It was an overcast and chilly day when the Mattapan High Speed Line resumed service after an eighteen month shut down. I had arrived at Mattapan Station at about 8:15AM. Once I got off the bus, which used the newly refurbished busway, I walked over to the inspector's office. A small group of T officials were gathered on the platform. One of them was directing people to the trolleys and the others were making sure that everything else was running smoothly. I had heard that practically everyone in the Green Line training school class had been assigned "CSA" duty, i.e. they would have to stand at each stop and tell passengers that the shuttle bus (Route 799, which ran in lieu of trolleys during the shut down) had been discontinued and the trolley was back up. Looking over at the yard, I saw that the 100 year old Type 3 snow plow (#5164) and the PCC wire car (#3332) had been carted way, hopefully to Seashore.
Car 3262 had derailed next to the inspector's office due to ice and slush on the rail. Since the line has no work equipment whatsoever, they had to call over to Riverside to get help. Now, I would think that a line such as the Mattapan Line, which is virtually "cut off" from the rest of the system (track wise) ought to have all the work equipment it needs (sand cars, wire cars, snow plows, etc.). Alas, it looks like that whenever something goes wrong, Riverside will have to bail them out.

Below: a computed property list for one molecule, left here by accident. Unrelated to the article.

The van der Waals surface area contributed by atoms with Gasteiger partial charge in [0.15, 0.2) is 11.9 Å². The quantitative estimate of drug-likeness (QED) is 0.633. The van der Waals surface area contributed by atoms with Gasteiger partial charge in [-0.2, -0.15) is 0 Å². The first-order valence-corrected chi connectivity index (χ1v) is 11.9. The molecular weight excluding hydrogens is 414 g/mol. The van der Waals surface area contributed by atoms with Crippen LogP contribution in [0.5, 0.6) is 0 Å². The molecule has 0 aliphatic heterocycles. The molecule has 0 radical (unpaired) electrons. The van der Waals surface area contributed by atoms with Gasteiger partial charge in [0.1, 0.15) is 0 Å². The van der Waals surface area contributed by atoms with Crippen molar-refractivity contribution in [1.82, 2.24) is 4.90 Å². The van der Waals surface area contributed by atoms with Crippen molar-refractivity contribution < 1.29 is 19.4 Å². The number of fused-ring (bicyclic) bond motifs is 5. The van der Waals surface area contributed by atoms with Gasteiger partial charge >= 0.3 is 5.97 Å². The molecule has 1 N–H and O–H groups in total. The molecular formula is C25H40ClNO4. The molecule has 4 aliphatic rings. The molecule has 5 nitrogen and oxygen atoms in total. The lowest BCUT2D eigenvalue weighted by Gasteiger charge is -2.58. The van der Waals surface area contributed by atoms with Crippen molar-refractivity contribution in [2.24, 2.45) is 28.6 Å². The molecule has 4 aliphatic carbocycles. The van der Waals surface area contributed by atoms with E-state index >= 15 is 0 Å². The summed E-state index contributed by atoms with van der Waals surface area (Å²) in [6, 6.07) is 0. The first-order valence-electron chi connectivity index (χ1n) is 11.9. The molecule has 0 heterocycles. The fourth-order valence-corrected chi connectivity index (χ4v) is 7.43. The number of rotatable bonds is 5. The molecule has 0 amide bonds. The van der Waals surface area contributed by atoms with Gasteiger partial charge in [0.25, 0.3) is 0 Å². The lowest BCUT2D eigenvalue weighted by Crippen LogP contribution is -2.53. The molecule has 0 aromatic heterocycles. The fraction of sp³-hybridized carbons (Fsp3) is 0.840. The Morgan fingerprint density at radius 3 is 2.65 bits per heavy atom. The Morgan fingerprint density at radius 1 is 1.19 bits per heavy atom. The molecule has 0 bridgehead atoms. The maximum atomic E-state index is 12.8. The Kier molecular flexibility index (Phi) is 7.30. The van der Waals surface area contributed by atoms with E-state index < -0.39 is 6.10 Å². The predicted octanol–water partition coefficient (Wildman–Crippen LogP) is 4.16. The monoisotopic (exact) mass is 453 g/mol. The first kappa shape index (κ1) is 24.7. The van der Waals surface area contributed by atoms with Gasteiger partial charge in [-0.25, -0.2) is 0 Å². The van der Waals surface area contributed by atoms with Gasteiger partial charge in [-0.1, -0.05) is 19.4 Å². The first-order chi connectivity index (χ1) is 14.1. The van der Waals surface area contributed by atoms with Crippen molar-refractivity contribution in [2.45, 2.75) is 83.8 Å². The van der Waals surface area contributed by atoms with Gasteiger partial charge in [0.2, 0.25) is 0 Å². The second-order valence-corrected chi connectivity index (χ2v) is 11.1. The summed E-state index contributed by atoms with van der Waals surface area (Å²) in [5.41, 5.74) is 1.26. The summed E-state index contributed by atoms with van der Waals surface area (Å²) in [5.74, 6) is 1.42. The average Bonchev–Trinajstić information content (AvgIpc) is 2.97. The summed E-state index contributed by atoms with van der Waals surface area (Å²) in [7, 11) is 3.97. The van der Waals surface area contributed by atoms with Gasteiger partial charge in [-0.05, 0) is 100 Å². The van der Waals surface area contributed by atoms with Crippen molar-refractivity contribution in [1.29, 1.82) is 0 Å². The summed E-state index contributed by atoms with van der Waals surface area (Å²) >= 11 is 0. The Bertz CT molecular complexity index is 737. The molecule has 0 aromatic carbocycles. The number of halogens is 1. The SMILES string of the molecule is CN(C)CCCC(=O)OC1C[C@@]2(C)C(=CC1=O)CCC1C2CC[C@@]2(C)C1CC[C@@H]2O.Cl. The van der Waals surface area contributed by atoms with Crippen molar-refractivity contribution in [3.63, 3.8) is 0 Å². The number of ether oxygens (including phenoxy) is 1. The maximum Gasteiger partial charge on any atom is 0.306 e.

Many of the passengers were also in for some sticker shock. Before the line had closed, it had been a "free service" (technically, a fare had always been charged, but it had not been enforced for sometime). When the shuttle bus began operation, it too did not charge any fares. The fare increase in January 2007 changed all that, however, as $1.25 was now being charged for the shuttle. Many had thought that when the trolley returned, it would be free as well (I personally thought that the T would charge $1.25 each way). We were all in for a shock. The fare was now $1.70! Many people asked "You have to pay now? I've never paid for the trolley in my life!"
What is even worse is that if you take the bus to Mattapan, then the trolley to Ashmont, then the Red Line downtown, that's $3.40 one way! $1.25 for the bus, $0.45 transfer to the trolley, then another $1.70 at Ashmont. Yes, there is another set of faregates (really farebox surplus from the bus garages) at Ashmont. A rather ridiculous set up if you ask me.
After getting some lunch, I spent the rest of the afternoon photographing around the line before going home. There is still some work to be done on the line and Ashmont is still far from being completed (maybe in late 2008/early 2009). All in all, however, the line looks quite nice and I look forward to many long years of riding and enjoying it.